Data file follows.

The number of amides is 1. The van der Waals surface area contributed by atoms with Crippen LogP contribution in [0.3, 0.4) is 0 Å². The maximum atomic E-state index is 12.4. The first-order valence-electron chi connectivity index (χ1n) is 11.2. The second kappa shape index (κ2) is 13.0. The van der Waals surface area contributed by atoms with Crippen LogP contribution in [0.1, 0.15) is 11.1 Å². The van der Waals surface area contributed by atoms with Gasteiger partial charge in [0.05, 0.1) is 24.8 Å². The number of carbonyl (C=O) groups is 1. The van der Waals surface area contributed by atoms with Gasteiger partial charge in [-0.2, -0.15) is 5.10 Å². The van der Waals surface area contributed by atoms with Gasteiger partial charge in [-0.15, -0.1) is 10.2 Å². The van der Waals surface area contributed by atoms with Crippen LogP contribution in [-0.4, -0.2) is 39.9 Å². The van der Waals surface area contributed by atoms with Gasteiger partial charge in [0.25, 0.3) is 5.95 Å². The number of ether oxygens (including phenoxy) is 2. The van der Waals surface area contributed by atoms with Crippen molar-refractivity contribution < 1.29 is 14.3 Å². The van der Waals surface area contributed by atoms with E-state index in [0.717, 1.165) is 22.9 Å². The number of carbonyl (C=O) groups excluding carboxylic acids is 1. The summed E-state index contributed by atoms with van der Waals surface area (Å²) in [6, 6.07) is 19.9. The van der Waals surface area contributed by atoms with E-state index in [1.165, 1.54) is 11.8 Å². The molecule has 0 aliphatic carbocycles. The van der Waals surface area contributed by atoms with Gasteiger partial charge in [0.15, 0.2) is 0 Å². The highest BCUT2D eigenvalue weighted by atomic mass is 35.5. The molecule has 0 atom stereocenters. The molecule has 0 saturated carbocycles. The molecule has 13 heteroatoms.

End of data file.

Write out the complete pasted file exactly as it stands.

The number of amides is 1. The van der Waals surface area contributed by atoms with Crippen LogP contribution in [0.3, 0.4) is 0 Å². The maximum atomic E-state index is 12.4. The first-order valence-electron chi connectivity index (χ1n) is 11.2. The second kappa shape index (κ2) is 13.0. The van der Waals surface area contributed by atoms with Crippen LogP contribution in [0.1, 0.15) is 11.1 Å². The van der Waals surface area contributed by atoms with Gasteiger partial charge in [0.05, 0.1) is 24.8 Å². The number of carbonyl (C=O) groups is 1. The van der Waals surface area contributed by atoms with Gasteiger partial charge in [-0.2, -0.15) is 5.10 Å². The van der Waals surface area contributed by atoms with Gasteiger partial charge in [-0.15, -0.1) is 10.2 Å². The van der Waals surface area contributed by atoms with Crippen LogP contribution in [-0.4, -0.2) is 39.9 Å². The van der Waals surface area contributed by atoms with Gasteiger partial charge in [0.25, 0.3) is 5.95 Å². The number of ether oxygens (including phenoxy) is 2. The van der Waals surface area contributed by atoms with Crippen molar-refractivity contribution < 1.29 is 14.3 Å². The van der Waals surface area contributed by atoms with E-state index in [0.717, 1.165) is 22.9 Å². The number of carbonyl (C=O) groups excluding carboxylic acids is 1. The summed E-state index contributed by atoms with van der Waals surface area (Å²) in [6, 6.07) is 19.9. The van der Waals surface area contributed by atoms with E-state index in [1.165, 1.54) is 11.8 Å². The molecule has 0 aliphatic carbocycles. The van der Waals surface area contributed by atoms with Gasteiger partial charge in [0.15, 0.2) is 0 Å². The highest BCUT2D eigenvalue weighted by atomic mass is 35.5. The molecule has 0 atom stereocenters. The molecule has 0 saturated carbocycles. The molecule has 13 heteroatoms.